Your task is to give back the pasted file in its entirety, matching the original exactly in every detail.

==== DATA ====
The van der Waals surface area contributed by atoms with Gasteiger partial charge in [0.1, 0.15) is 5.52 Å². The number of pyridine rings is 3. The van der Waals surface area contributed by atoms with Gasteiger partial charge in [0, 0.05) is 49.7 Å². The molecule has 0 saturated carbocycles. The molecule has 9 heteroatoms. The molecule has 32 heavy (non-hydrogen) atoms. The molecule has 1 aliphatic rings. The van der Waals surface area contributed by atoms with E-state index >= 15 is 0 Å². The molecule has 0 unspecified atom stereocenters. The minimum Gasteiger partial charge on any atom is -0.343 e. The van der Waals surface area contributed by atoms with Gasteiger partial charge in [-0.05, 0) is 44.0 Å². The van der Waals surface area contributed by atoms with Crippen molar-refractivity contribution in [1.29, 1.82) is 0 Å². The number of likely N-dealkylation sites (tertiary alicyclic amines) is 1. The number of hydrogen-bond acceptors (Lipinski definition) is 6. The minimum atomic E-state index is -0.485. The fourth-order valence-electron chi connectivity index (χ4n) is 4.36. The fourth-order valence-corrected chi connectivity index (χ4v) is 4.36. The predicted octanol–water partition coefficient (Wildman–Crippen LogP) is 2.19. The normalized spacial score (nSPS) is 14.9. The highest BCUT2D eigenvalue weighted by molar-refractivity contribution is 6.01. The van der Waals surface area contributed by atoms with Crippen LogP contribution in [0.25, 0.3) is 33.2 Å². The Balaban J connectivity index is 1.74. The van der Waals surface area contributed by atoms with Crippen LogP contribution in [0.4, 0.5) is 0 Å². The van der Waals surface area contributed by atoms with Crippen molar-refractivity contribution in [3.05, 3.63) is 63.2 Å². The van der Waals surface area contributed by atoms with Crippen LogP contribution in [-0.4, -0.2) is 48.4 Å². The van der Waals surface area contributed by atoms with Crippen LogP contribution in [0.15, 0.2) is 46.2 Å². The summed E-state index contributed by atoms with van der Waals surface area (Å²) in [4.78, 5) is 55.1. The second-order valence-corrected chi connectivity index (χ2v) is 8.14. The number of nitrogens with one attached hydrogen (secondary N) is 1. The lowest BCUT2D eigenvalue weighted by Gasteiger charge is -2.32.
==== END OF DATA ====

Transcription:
The van der Waals surface area contributed by atoms with Gasteiger partial charge in [0.1, 0.15) is 5.52 Å². The number of pyridine rings is 3. The van der Waals surface area contributed by atoms with Gasteiger partial charge in [0, 0.05) is 49.7 Å². The molecule has 0 saturated carbocycles. The molecule has 9 heteroatoms. The molecule has 32 heavy (non-hydrogen) atoms. The molecule has 1 aliphatic rings. The van der Waals surface area contributed by atoms with E-state index >= 15 is 0 Å². The molecule has 0 unspecified atom stereocenters. The minimum Gasteiger partial charge on any atom is -0.343 e. The van der Waals surface area contributed by atoms with Gasteiger partial charge in [-0.05, 0) is 44.0 Å². The van der Waals surface area contributed by atoms with Crippen molar-refractivity contribution in [1.29, 1.82) is 0 Å². The number of likely N-dealkylation sites (tertiary alicyclic amines) is 1. The number of hydrogen-bond acceptors (Lipinski definition) is 6. The minimum atomic E-state index is -0.485. The fourth-order valence-electron chi connectivity index (χ4n) is 4.36. The fourth-order valence-corrected chi connectivity index (χ4v) is 4.36. The predicted octanol–water partition coefficient (Wildman–Crippen LogP) is 2.19. The normalized spacial score (nSPS) is 14.9. The highest BCUT2D eigenvalue weighted by molar-refractivity contribution is 6.01. The van der Waals surface area contributed by atoms with Crippen LogP contribution in [0.25, 0.3) is 33.2 Å². The Balaban J connectivity index is 1.74. The van der Waals surface area contributed by atoms with Crippen LogP contribution in [0.4, 0.5) is 0 Å². The van der Waals surface area contributed by atoms with Crippen molar-refractivity contribution in [3.05, 3.63) is 63.2 Å². The van der Waals surface area contributed by atoms with Crippen LogP contribution in [-0.4, -0.2) is 48.4 Å². The van der Waals surface area contributed by atoms with Crippen LogP contribution in [0.15, 0.2) is 46.2 Å². The summed E-state index contributed by atoms with van der Waals surface area (Å²) in [4.78, 5) is 55.1. The second-order valence-corrected chi connectivity index (χ2v) is 8.14. The number of nitrogens with one attached hydrogen (secondary N) is 1. The lowest BCUT2D eigenvalue weighted by Gasteiger charge is -2.32.